We are happy to announce that the 2015 New Jersey Library Association Conference will be April 20-22 at the newly renovated Ocean Place Resort & Spa in Long Branch. Ocean Place boasts 40,000 square feet of meeting and event space, plus a newly renovated pool, indoor bar area, outside tiki bar, and a private beach ideal for networking and social events. The resort is just steps away from Pier Village, a popular destination for dining, shopping, and an active night life.
So mark your calendars, and join us at the Jersey Shore this Spring for your favorite New Jersey library conference!
Sections and Committees have really outdone themselves this year! Great job with promotion, ya’ll! (Nice work, Emerging Technologies!)
Find a full listing of programs with dates/times under the "Schedule" tab, and we'll see you at Conference!
Social media is all about conversations. Applications like Twitter, Facebook, Instagram & Flickr offer opportunities to follow and contribute to discussions and shared experiences.
If you’re attending the 2014 NJLA Conference in Atlantic City next week, then these social media apps are a great place for live back-channel conversations, continued engagement once sessions have ended, and documenting all the learning (and fun!)
But you don’t have to be present to benefit. Social media also offers opportunities for virtual participation for those “left behind” or unable to attend on a particular day. Sharing pics and live-tweeting sessions amplifies the Conference experience beyond the walls of Revel and adds inclusiveness for all of our NJ librarian friends no matter where they may be.
Official Hashtag: #njla14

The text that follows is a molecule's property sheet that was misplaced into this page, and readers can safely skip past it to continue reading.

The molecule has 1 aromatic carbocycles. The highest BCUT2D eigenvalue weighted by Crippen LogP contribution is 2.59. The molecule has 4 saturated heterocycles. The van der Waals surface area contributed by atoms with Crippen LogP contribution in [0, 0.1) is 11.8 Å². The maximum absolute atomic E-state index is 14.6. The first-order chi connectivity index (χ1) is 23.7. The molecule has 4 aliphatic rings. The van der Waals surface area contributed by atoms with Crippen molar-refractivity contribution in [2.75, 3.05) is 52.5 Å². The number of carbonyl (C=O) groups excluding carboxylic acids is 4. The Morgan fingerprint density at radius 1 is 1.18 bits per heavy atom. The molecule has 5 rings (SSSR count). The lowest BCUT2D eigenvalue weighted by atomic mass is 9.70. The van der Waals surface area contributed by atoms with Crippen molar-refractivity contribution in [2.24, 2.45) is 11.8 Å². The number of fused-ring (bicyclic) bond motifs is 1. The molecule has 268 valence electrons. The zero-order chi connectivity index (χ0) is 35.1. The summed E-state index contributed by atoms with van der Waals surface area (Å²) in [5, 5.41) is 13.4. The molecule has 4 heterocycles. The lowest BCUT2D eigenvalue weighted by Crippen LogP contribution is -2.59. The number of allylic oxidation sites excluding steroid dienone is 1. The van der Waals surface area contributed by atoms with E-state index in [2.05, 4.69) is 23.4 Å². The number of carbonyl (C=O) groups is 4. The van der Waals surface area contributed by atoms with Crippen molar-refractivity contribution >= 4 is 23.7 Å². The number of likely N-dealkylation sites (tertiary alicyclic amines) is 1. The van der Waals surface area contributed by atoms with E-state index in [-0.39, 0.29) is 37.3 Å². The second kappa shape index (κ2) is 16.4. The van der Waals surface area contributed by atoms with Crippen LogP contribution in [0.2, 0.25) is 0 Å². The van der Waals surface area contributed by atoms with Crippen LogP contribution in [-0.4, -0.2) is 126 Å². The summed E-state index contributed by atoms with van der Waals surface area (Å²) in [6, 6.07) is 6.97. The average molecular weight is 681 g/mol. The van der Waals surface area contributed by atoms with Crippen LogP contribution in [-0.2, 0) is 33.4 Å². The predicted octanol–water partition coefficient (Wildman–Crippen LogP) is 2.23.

So don’t be shy. Post, tweet, instagram, and join in the conversation. Lets make #njla14 the best Conference yet!
I have been a librarian for a very long time (got my M.L.S. – no M.L.I.S for me! – in 1979) and I’ve been a member of NJLA since at least 1986. I remember the first conference I attended; it was in Cherry Hill and I knew NO ONE. But, from a chance meeting at that conference, I started getting involved in the Administration Section and…well, I don’t want to go on about all of the various sections, committees, and positions on which I’ve been active.
I’ve attended countless meetings over the years and traveled thousands of miles for these meetings – in the year I was President, I drove over 4,000 miles! I’ve met librarians from north, south, east and west New Jersey and I consider many to be friends.
But, the conference – that is the special experience I look forward to each year. First, there is always something new to learn and, if you stop learning, you stop growing. And, learning from colleagues that, after the conference, you can just contact for an exploratory chat is truly valuable.
But, may I also be frank? Sometimes hearing a presentation just validates that what we are accomplishing in our own library is really something we should be proud of. Who hasn’t attended a program and thought – we were doing that a year ago?! So, that should spur us to get involved in committees or sections and share our own achievements. It’s not bragging, it’s pride in the good work of a team in the library.